Thursday, July 5, 2012

Brief History of the Barnes House

Though once quoted as saying, “I'd be more than happy to be the historic preservationist who lives in a glass box," it seems that Jay Holloway will be living in a restored 18th century structure, Falmouth’s historic Barnes House.

The Barnes House, its oldest part dating to 1780-1790, has served as a caretaker’s home and guesthouse for the historic Belmont Estate, a school for black children (according to oral histories), and a field laboratory for UMW Historic Preservation classes. The Barnes House is one of the oldest structures in Falmouth and is the only gambrel roof structure in the area, making it potentially eligible for listing on the National Register of Historic Places for it distinctive characteristics and workmanship.

The builder and original owner of the Barnes House are unknown. The earliest known owner was businessman Joseph B. Ficklen, who owned both Belmont and the Barnes House. Ficklen, who sold Belmont to Gari and Corinne Melchers, sold the Barnes House to Harrison B. Barnes in 1850. Barnes and his sisters lived there for many years, ultimately leaving the structure to Annie Duncan Lucas and her husband until their deaths. There is speculation that Annie Lucas was one of several black children taken in by the Barnes sisters and taught in the basement when it served as a school.  Barnes heirs sold the structure to Gari and Corinne Melchers in 1920, once again reuniting the Barnes House with the Belmont Estate.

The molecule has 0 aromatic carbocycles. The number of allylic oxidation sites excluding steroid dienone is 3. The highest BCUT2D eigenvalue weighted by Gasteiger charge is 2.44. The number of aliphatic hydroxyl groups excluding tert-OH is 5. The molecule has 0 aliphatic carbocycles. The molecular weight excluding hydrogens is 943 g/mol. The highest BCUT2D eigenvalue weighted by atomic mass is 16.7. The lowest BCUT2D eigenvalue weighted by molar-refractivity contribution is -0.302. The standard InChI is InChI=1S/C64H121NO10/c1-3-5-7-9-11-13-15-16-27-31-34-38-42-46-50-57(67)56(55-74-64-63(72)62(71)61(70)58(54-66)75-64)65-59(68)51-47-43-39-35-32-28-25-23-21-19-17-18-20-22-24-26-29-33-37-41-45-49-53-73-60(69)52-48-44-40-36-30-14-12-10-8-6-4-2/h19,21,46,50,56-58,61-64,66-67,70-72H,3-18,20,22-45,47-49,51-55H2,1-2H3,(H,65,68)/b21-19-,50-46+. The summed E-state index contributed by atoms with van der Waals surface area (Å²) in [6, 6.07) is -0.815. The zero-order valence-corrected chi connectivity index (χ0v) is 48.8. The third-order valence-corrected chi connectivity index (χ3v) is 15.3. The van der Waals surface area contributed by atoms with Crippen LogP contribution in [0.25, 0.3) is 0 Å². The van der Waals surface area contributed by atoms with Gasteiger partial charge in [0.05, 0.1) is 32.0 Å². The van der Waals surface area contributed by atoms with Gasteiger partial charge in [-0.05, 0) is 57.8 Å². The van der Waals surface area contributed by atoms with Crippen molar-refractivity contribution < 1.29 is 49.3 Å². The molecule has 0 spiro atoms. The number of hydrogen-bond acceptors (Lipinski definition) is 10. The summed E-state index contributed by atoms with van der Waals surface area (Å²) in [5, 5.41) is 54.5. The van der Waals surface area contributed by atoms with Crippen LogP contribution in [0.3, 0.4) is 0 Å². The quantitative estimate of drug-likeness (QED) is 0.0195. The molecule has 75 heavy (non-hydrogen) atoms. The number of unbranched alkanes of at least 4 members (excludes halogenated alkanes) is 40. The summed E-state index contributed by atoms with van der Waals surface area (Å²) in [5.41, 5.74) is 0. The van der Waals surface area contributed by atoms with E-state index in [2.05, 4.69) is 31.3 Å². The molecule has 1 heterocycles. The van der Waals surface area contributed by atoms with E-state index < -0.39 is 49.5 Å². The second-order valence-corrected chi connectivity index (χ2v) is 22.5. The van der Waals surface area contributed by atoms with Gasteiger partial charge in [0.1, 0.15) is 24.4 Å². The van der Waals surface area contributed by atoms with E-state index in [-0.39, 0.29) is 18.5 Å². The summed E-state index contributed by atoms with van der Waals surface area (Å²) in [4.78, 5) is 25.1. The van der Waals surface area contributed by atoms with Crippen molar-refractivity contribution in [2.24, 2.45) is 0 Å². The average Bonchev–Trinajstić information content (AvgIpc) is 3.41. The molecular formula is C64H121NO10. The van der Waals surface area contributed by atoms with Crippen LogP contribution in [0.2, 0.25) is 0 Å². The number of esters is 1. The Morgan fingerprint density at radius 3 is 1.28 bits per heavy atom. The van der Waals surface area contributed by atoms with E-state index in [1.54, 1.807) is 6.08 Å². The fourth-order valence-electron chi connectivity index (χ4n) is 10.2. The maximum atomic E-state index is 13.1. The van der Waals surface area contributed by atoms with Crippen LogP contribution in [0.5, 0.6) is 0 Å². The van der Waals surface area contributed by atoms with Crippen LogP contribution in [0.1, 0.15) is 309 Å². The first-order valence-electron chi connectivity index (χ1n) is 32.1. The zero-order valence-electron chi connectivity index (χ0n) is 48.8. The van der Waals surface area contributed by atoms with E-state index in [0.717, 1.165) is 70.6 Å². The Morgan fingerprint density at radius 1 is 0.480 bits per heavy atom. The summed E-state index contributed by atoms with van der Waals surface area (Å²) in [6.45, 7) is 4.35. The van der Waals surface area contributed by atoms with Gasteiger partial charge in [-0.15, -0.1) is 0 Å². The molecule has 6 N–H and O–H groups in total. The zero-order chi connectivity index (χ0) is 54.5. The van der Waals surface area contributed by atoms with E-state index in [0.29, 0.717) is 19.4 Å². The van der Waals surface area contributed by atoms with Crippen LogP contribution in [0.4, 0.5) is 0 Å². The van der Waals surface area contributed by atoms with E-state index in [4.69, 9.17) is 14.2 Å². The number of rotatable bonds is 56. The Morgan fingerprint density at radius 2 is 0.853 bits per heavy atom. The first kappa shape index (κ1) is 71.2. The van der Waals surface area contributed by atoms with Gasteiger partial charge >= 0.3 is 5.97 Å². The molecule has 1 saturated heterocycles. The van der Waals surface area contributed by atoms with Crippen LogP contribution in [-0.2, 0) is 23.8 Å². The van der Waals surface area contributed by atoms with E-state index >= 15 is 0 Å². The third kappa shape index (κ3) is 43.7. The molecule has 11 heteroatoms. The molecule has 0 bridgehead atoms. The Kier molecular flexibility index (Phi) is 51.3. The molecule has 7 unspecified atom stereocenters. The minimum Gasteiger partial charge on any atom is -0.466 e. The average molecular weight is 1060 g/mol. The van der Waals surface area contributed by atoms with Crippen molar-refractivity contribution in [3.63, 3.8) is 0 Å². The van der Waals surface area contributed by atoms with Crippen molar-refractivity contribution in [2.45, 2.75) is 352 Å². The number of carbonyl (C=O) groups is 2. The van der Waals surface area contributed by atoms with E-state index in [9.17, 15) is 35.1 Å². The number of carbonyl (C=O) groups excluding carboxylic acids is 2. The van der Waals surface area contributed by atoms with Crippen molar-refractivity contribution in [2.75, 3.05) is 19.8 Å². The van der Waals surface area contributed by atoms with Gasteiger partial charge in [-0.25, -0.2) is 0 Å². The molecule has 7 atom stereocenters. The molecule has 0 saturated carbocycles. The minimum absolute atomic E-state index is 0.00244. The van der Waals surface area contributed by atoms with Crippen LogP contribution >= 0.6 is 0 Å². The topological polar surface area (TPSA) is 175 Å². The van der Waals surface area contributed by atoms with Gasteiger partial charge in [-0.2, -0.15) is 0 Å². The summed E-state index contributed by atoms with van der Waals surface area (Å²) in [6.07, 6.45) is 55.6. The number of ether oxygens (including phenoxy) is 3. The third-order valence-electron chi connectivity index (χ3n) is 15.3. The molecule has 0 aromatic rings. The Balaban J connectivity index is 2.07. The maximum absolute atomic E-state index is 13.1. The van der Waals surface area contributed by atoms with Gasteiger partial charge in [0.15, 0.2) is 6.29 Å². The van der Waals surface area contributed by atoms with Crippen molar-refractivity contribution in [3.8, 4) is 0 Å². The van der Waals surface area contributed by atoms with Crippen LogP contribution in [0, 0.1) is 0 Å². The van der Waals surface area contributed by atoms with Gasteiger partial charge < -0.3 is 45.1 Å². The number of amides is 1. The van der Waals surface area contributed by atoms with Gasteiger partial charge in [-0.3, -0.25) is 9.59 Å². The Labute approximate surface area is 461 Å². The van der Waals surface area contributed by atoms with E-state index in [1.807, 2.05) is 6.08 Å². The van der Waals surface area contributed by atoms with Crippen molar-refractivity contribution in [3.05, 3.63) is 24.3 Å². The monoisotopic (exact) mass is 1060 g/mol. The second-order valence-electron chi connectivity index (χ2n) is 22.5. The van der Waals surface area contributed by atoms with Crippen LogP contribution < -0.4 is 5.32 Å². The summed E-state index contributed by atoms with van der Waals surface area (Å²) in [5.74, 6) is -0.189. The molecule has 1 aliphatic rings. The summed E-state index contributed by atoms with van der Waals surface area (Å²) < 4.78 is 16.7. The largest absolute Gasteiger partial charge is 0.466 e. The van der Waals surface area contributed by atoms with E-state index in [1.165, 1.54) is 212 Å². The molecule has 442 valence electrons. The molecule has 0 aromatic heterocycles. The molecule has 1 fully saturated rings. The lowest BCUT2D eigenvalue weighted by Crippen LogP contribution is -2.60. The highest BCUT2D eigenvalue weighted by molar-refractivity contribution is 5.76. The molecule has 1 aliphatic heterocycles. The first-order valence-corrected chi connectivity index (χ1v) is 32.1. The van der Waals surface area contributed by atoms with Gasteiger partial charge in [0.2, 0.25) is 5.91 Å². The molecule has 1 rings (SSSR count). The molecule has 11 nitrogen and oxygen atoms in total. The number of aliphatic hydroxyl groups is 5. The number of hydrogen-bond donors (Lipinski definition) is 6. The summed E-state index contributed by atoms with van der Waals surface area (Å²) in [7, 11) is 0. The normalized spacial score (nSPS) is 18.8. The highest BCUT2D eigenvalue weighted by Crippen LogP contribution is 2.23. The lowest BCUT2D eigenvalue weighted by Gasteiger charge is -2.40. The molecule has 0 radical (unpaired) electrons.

Ten years after the death of her husband, Corinne Melchers gave the Belmont Estate, including the Barnes House, to the Commonwealth of Virginia in 1942. The Payne family, friends to whom the Melchers rented the house, occupied the house as life tenants from 1942 into the late 1980s. The state sold the Barnes House in 1994 to private owner Geoffrey Nesbitt, who stabilized the structure but never started restoration. The Revolving Fund Program of the Association for the Preservation of Virginia Antiquities (APVA), whose “goal is to save endangered historic properties across Virginia from demolition and severe neglect,” purchased the Barnes House and sold it to Jay Holloway in 2006.

Since purchasing the house, Jay has collected much research on the history and fabric of the Barnes House, explored restoration and addition options, and undertaken archaeology. (The archaeology report should be done by the end of the month, so stay tuned for a summary of the findings!) The Virginia Department of Historic Resources (DHR) has a protective easement on the Barnes House, so the DHR must approve all work done to the structure. As the Barnes House is a contributing structure in the Falmouth Historic District, which was listed on the Virginia Landmarks Register in 1969 and the National Register of Historic Places in 1970, the Stafford County Architectural Review Board must also approve any work done to the structure. This will be an exciting project for Habalis Construction to undertake in the near future. I think everyone is excited to see the restoration of this awesome structure!

1 comment:

  1. Team Habalis,

    It's great to see a blog about the restoration project. I'd like to clarify one point, however, about the Stafford County Architectural Review Board (ARB). The ARB's design review of historic properties in the Falmouth Towne Historic District is based on a local ordinance (May 1985), not on the National Register or state landmark designations.